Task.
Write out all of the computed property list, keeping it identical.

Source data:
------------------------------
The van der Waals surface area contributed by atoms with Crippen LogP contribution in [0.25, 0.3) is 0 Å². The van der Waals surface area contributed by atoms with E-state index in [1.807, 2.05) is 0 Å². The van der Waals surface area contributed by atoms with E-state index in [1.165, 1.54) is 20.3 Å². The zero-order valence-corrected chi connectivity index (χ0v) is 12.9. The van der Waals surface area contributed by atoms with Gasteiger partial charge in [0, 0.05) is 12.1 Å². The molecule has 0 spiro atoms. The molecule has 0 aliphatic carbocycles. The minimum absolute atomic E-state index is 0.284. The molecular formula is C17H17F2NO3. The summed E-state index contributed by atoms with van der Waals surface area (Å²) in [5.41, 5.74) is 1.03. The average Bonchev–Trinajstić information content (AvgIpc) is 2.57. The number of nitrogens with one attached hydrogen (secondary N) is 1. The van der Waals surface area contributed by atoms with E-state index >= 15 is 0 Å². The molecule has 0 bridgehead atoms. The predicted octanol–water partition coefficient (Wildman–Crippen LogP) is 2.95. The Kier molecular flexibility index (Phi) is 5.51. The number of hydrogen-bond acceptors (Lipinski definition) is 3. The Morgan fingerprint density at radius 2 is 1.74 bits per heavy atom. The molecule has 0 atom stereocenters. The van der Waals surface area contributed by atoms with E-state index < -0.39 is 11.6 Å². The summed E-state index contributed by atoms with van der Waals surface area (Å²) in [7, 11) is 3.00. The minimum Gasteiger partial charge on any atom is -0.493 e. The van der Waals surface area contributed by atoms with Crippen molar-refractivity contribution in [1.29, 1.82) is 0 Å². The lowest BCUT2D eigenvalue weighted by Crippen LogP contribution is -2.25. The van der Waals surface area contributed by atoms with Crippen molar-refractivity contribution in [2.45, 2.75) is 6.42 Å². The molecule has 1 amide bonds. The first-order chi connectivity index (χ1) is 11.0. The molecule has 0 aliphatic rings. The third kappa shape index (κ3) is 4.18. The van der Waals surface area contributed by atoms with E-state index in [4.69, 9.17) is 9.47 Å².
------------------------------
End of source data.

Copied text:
The van der Waals surface area contributed by atoms with Crippen LogP contribution in [0.25, 0.3) is 0 Å². The van der Waals surface area contributed by atoms with E-state index in [1.807, 2.05) is 0 Å². The van der Waals surface area contributed by atoms with E-state index in [1.165, 1.54) is 20.3 Å². The zero-order valence-corrected chi connectivity index (χ0v) is 12.9. The van der Waals surface area contributed by atoms with Gasteiger partial charge in [0, 0.05) is 12.1 Å². The molecule has 0 spiro atoms. The molecule has 0 aliphatic carbocycles. The minimum absolute atomic E-state index is 0.284. The molecular formula is C17H17F2NO3. The summed E-state index contributed by atoms with van der Waals surface area (Å²) in [5.41, 5.74) is 1.03. The average Bonchev–Trinajstić information content (AvgIpc) is 2.57. The number of nitrogens with one attached hydrogen (secondary N) is 1. The van der Waals surface area contributed by atoms with E-state index >= 15 is 0 Å². The molecule has 0 bridgehead atoms. The predicted octanol–water partition coefficient (Wildman–Crippen LogP) is 2.95. The Kier molecular flexibility index (Phi) is 5.51. The number of hydrogen-bond acceptors (Lipinski definition) is 3. The Morgan fingerprint density at radius 2 is 1.74 bits per heavy atom. The molecule has 0 atom stereocenters. The van der Waals surface area contributed by atoms with E-state index < -0.39 is 11.6 Å². The summed E-state index contributed by atoms with van der Waals surface area (Å²) in [7, 11) is 3.00. The minimum Gasteiger partial charge on any atom is -0.493 e. The van der Waals surface area contributed by atoms with Crippen molar-refractivity contribution in [1.29, 1.82) is 0 Å². The lowest BCUT2D eigenvalue weighted by Crippen LogP contribution is -2.25. The van der Waals surface area contributed by atoms with Crippen molar-refractivity contribution in [2.45, 2.75) is 6.42 Å². The molecule has 1 amide bonds. The first-order chi connectivity index (χ1) is 11.0. The molecule has 0 aliphatic rings. The third kappa shape index (κ3) is 4.18. The van der Waals surface area contributed by atoms with E-state index in [4.69, 9.17) is 9.47 Å².